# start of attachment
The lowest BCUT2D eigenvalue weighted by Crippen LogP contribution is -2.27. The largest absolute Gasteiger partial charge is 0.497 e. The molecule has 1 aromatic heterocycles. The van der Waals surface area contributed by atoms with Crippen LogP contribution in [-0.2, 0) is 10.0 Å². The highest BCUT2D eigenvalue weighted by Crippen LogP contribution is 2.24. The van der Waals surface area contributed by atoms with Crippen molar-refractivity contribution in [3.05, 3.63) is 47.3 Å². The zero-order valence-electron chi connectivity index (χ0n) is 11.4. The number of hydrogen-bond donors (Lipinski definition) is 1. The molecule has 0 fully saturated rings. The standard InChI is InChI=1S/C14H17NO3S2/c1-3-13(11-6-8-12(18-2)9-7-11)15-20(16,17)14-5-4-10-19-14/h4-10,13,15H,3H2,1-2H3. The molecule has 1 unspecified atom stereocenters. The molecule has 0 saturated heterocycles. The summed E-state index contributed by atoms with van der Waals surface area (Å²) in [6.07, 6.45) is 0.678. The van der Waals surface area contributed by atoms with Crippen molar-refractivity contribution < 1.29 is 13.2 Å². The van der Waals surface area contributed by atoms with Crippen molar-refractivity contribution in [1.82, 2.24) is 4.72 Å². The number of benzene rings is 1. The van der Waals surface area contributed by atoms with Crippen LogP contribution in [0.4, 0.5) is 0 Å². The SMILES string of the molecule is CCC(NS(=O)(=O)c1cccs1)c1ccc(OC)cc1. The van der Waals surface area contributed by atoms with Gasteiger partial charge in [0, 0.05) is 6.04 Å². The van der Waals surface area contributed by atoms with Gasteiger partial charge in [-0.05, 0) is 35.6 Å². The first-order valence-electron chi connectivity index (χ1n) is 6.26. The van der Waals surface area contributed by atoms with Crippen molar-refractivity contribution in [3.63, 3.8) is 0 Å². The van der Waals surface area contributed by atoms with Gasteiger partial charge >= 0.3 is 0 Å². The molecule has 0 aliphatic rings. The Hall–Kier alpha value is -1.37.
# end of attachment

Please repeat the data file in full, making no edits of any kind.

The lowest BCUT2D eigenvalue weighted by Crippen LogP contribution is -2.27. The largest absolute Gasteiger partial charge is 0.497 e. The molecule has 1 aromatic heterocycles. The van der Waals surface area contributed by atoms with Crippen LogP contribution in [-0.2, 0) is 10.0 Å². The highest BCUT2D eigenvalue weighted by Crippen LogP contribution is 2.24. The van der Waals surface area contributed by atoms with Crippen molar-refractivity contribution in [3.05, 3.63) is 47.3 Å². The zero-order valence-electron chi connectivity index (χ0n) is 11.4. The number of hydrogen-bond donors (Lipinski definition) is 1. The molecule has 0 fully saturated rings. The standard InChI is InChI=1S/C14H17NO3S2/c1-3-13(11-6-8-12(18-2)9-7-11)15-20(16,17)14-5-4-10-19-14/h4-10,13,15H,3H2,1-2H3. The molecule has 1 unspecified atom stereocenters. The molecule has 0 saturated heterocycles. The summed E-state index contributed by atoms with van der Waals surface area (Å²) in [6.07, 6.45) is 0.678. The van der Waals surface area contributed by atoms with Crippen molar-refractivity contribution < 1.29 is 13.2 Å². The van der Waals surface area contributed by atoms with Crippen molar-refractivity contribution in [1.82, 2.24) is 4.72 Å². The number of benzene rings is 1. The van der Waals surface area contributed by atoms with Crippen LogP contribution in [0.4, 0.5) is 0 Å². The SMILES string of the molecule is CCC(NS(=O)(=O)c1cccs1)c1ccc(OC)cc1. The van der Waals surface area contributed by atoms with Gasteiger partial charge in [0, 0.05) is 6.04 Å². The van der Waals surface area contributed by atoms with Gasteiger partial charge in [-0.05, 0) is 35.6 Å². The first-order valence-electron chi connectivity index (χ1n) is 6.26. The van der Waals surface area contributed by atoms with Crippen molar-refractivity contribution in [3.63, 3.8) is 0 Å². The van der Waals surface area contributed by atoms with Gasteiger partial charge >= 0.3 is 0 Å². The molecule has 0 aliphatic rings. The Hall–Kier alpha value is -1.37.